Pot-flavored pops upset lawmakers
Published on: 06/19/05
Raspberry, butterscotch, sour apple . . . and pot?
Marijuana-flavored lollipops may seem an unlikely product, but sugary treats with weed-inspired flavors such as Purple Haze, Acapulco Gold and Rasta are appearing on the shelves of convenience stores and smoke shops nationwide.
Marketers call them a harmless novelty. Anti-drug advocates say the candies encourage people, particularly teens and young children, to smoke pot.
"This kind of thing is reprehensible," said state Sen. Vincent Fort, an Atlanta lawmaker who has organized demonstrations against the candy. "It's nothing but dope candy, and that's nothing we need to be training our children to do."
Several companies offer an array of lollipops, gumdrops and other candies flavored with hemp oil, which gives the sweets an oily, grassy taste marketers say is similar to the flavor of smoking marijuana — but with none of the narcotic effects.
While the candies have caught the attention of government and law enforcement officials across the country, there's nothing even questionable about their legality. Hemp oil is used in products ranging from health food to beauty supplies.
And all the companies contend their candies are geared toward adults and that they advise retailers to sell the candy only to people 18 and older.
"There are more than 70 million people in the United States who smoke marijuana. We're catering to the audience of people who are in that smoking culture," said Rick Watkins, marketing director for Corona, Calif.-based Chronic Candy, which uses the slogan: "Every lick is like taking a hit."
The company's Web site features an endorsement from rapper and producer Warren G. The site also includes photos of rapper Snoop Dogg wearing a Chronic Candy cap and actor Vern Troyer — "Mini Me" from the "Austin Powers" movies — eating one of the lollipops.
Hydro Blunts, which was founded in Corona, Calif., and now has its main distribution center in Atlanta, markets marijuana-flavored Kronic Kandy, which is advertised as "a favorite among people who enjoy smoking blunts/cigars."
"Basically, our Kronic Kandy is part of a lifestyle, like hip-hop and rap music," said Tony Sosa, head of Hydro Blunts.
But Sosa claims another market as well.
"In our research we have found our Kronic Kandy is mostly used by customers trying to kick the habit of using the illegal drug marijuana," said Sosa, whose company also sells flavored rolling papers. "It has the flavor and essence, without any of the pharmacological ingredients."
Critics don't buy that argument, citing the kind of marketing on Chronic Candy's Web site, which shows video of people apparently smoking marijuana and a warehouse with hundreds of marijuana plants.
"It's pretty clear to see what they're trying to appeal to," said Pat Shea, of Cary, N.C., Southeast program director for the anti-drug DARE program. "They want to appeal to the wannabes. We always say that the wannabes are going-to-bes."
In New York City, councilwoman Margarita Lopez said she saw the candy popping up at convenience stores near schools in her district, which includes the city's Lower East Side and East Village.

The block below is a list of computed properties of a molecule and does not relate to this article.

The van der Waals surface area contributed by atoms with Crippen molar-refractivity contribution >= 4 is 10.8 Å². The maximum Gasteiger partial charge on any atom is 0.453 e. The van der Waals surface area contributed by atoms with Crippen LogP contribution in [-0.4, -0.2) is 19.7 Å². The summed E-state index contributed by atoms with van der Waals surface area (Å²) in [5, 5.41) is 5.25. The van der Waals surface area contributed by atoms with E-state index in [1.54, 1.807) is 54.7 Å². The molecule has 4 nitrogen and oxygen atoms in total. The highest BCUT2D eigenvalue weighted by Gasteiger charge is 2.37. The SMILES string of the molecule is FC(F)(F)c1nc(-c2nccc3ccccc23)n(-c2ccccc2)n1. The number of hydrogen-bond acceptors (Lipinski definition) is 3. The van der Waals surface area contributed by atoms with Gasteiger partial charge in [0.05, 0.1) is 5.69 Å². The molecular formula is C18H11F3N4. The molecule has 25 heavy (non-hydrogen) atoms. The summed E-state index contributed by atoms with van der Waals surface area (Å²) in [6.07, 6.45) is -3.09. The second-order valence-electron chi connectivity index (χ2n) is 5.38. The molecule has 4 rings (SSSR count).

"It was something that exploded in front of my eyes," said Lopez, a Democrat who is chairwoman of the council's committee on mental health and substance abuse.
She has introduced a resolution condemning the candies and plans to hold hearings on the subject this summer.
"The whole logic they use to talk about the candy not being marketed to young people is just baloney," Lopez said. "We know what they are doing, and what they are doing is glorifying substance abuse."
In Georgia, Fort — a Democrat — says his community demonstrations have persuaded several convenience store companies to remove the product from their shelves. He's working on legislation addressing the candies, but says he's not sure whether government officials can ban the sale of a product that doesn't actually contain a controlled substance.
The City Council in Douglasville recently passed a resolution voicing its opposition to the candies.
"This is nowhere near something we want for our kids," said Mayor pro-tem Henry Mitchell III, who sponsored the resolution after hearing complaints from constituents.
At Junkman's Daughter, an eclectic novelty shop in Atlanta's Little Five Points shopping district, the suckers are sold from a plastic bucket with a marijuana leaf on its label. The bucket is separate from other candies and sits near a cash register on an elevated counter that would be too high for children to reach.
Owner Pam Majors said she considers the item a novelty like many of the other gifts the store sells — from Elvis Presley Pez dispensers and hula lamps to action figures of the rock band KISS.
"We've got probably every weird kind of candy there is in here," said Majors, who says she hasn't heard customer complaints about the hemp candy. "If it was anything you could get high off of, we wouldn't carry it, obviously."
Sosa said Kronic Kandy, which is made in the Netherlands, is available in stores all over the country. He said he's open to working with government and community leaders to make sure it's sold only to adults, but feels unfairly attacked.
"Our candy is 100 percent legal," Sosa said. "It's FDA-approved and kosher."
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